The Chilean people have never truly had the chance to deliberate on their constitutional claims and to shape the country’s political design. The 1980 Constitution crystallized a neoliberal model that Pinochet and the so-called Chicago Boys implemented in the 1970s, precisely because there was a dictatorial regime in place. Margaret Thatcher’s 1982 letter to Friedrich von Hayek is a fine statement to this: the former UK Prime Minister candidly acknowledged that the measures adopted by Pinochet would be “quite unacceptable” in a country with democratic institutions. What were those measures? Let me just mention a few: the privatization of health, social security (for every Chilean except for those in the Armed Forces!), the defunding of public education, and the privatization of water which, coupled with unprecedented drought, has caused dramatic water shortages. (All of this happened, we shall not forget, while the regime carried out massive and systematic human rights violations.) Those are the measures people are challenging today – the constitutional architecture of an authoritarian regime.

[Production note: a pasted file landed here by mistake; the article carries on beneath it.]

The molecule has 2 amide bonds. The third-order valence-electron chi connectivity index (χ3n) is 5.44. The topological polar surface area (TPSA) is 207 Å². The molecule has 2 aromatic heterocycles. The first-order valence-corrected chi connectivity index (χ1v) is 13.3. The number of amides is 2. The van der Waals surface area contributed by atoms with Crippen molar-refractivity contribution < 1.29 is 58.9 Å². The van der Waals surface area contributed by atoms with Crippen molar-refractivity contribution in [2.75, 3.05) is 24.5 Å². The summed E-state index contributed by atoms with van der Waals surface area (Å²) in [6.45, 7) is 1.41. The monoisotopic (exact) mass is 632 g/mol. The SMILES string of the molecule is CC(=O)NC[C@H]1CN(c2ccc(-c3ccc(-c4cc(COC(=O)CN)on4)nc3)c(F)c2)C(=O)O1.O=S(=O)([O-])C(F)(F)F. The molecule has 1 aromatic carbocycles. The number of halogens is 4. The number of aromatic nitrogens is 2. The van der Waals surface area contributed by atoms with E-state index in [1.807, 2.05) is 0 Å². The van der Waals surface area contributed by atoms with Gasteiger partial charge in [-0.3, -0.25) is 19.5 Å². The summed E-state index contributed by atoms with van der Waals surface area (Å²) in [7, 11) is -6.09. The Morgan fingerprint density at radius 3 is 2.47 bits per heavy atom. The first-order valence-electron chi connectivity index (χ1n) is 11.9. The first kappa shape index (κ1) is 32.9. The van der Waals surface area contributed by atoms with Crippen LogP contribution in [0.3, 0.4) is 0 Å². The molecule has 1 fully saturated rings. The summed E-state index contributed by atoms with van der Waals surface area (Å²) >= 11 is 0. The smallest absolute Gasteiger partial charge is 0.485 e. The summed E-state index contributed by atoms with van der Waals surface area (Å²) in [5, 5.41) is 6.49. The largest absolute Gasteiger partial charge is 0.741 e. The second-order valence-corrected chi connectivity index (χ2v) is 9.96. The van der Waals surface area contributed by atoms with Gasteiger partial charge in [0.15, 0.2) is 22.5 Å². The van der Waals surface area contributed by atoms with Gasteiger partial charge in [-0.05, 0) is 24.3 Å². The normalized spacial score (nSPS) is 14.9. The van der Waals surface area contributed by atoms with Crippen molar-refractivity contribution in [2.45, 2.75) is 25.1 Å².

Sergio ends his post with a call to “politicians”, in plural. But Chile is a hyper-presidential system. The urgent call today should be, in my view, directed to the president himself. He has the power to change the course of events. Sadly, his response has so far been directed towards the criminalization of social protest and the adoption of measures that do not placate protestors. In the meantime, people are holding informal town hall meetings (“cabildos”) in public squares, schools, universities to discuss constitutional matters. A constituent process is already happening, albeit informally.
Will President Piñera’s government react to it?
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All the best, Max Steinbeis